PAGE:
St. John Bosco sometimes had the gift from God of reading consciences. His biography has a dozen pages of testimonies about that (Giovanni Battista Lemoyne, SDB, The Biographical Memoirs of Saint John Bosco, trans. Diego Borgatello, SDB, vol. 6 [New Rochelle, 1971], pp. 257-267). On the positive side, this enabled him to help boys confess their sins—he could just name a sin, and they could nod or say “yes.” His biographer tells us: “So deeply convinced were the boys that Don Bosco could see in their consciences not only external sins but even innermost thoughts, that nearly all wanted to go to confession to him. ‘With him we are surer to make good confessions and Communions,’ they claimed. ‘If we forget any sin, he will surely recall it to us.’ It is a fact that his confessional was always crowded with boys.” (p. 258).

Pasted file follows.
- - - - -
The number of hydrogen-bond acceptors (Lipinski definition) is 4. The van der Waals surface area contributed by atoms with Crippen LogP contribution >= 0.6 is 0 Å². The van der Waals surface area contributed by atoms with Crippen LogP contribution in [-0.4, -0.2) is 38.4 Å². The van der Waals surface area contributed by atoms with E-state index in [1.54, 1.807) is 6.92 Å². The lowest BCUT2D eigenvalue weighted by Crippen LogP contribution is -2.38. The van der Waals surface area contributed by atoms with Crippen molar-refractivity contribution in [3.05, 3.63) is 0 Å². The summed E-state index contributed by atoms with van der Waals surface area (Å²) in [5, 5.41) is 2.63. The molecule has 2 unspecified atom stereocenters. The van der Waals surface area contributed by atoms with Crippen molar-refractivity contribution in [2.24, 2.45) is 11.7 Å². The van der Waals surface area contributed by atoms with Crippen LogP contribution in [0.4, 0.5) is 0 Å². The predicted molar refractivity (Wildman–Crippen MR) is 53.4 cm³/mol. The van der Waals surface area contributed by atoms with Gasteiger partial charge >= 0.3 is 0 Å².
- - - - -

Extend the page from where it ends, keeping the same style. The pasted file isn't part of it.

Photo (posed, in fact) of DB hearing confessions at the Oratory, ca. 1860

But those still “living in the darkness” didn’t like that. The biographer also tells us: “Some boys kept their distance from him. If they had to go near him for some reason or other, while respectfully doffing their caps, they still tried to shield their foreheads with them or with their hair, as if that were enough to hide their consciences…. ‘Don Bosco reads our sins on our foreheads,’ they said.” (p. 265).